By Rachel Revelle
Last week Kenan’s DukeImmerse: Uprooted/Rerouted students went abroad for a month of field research with Iraqi refugees in Egypt and Bhutanese refugees in Nepal. This article on the Kenan website gives an overview of their work so far and activities going forward.
A year ago I was preparing to make the trip to Egypt, as I was able to join the research team for two of their four weeks in Cairo. I’ve been reviewing my journal and reflecting back on memories. This was certainly one of the ways in which my involvement with Kenan has expanded my worldview, in this case quite literally taking me to a different part of the world. I remember being confused and troubled and exhilarated by the bombardment of sites and sounds, all at the same time. As a willful traveler it was an adventure, but one of my first observations on the cab ride into the city was, “how one enters such a vast city and finds their way eludes me.”
I think that question is at the heart of what the DukeImmerse group is studying—how do individuals and groups find their way—physically, mentally, emotionally, socially—when they have been displaced?
Looking back even further, it was through Kenan that I first spent extended time abroad, through their DukeEngage Dublin program, which also addresses the refugee experience in a dynamic new place. I wrote a piece for Duke’s undergraduate magazine on Christian thought, Religio, about my internship at an organization offering health and education services to refugees in Ireland.
Considering both experiences, I think two strategies that were necessary for connecting with people in a transient land were the sharing of personal narratives and the celebration of commonalities, of the ties that bind. The interactions included refugees from various parts of the world, students traveling abroad, and natives of the country of resettlement/travel. Complex dynamics of power, intention, and service could be at play, but they usually dissolve amidst shared stories.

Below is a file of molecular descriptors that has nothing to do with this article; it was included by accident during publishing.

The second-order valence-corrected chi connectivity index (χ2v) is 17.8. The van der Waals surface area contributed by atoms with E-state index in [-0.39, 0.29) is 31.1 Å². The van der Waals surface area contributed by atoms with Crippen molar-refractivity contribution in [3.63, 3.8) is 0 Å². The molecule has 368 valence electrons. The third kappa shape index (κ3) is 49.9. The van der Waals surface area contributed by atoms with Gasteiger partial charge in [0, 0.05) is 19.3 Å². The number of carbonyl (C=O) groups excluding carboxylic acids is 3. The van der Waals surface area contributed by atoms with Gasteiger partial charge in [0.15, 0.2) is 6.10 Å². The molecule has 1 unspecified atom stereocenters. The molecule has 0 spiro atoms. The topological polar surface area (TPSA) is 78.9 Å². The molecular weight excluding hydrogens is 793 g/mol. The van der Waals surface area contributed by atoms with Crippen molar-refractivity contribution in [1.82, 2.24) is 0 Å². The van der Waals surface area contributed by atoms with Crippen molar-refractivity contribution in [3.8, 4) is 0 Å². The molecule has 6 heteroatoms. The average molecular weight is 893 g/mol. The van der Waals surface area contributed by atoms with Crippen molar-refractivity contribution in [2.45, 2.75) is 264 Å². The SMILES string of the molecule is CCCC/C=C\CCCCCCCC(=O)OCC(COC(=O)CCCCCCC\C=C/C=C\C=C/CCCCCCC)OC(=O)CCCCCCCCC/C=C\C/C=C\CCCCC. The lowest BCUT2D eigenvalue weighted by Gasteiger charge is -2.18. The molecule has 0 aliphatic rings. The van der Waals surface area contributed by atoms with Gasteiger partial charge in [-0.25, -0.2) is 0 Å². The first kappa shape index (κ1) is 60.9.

I wrote in the Religio piece that tea breaks were the best time for meaningful conversation. “As we became more comfortable with each other, the huge social and political dilemmas between the United States and the Middle East were condensed into a few memorable conversations in which it turned out that, on an individual level, we shared many values and ideals.” In Cairo, connection also often occurred over food. Our friend Sharmarke, a Somali refugee who had been in Cairo for ten years and was now a community leader and psychosocial worker, spread a wonderful meal before us at the local Somali restaurant that was the community’s gathering place. Another highlight evening was in the home of an Iraqi family, a dinner party for some of our group and other friends at which we talked for hours on end. I noted that, “they probably do not see this apartment as home—they are stuck here, the things are not theirs, and they want to be resettled and move on with their lives. Their warm spirits, however, certainly constituted ‘home’ in the sense of family and hospitality.”
These were all occasions without specific activities, without planned outcomes. They simply built relationships, from which we could all benefit, regardless of why our paths were crossing. In the midst of a chaotic and rapidly changing world, it’s important to notice moments of connection and celebration. The DukeImmerse students now traveling will make their own different memories, even though through the lens of the same program. Oftentimes the refugee experience seems endless and hopeless, and yet amazing changes have taken place in the course of this past year. Sharmarke has been resettled to Canada, our Iraqi dinner party hosts are now in the DC area, and another Iraqi friend and colleague who was a research assistant for last year’s group is now living in Durham and working at Kenan! Landscapes change, but relationships built—even over the course of an evening—stand firm.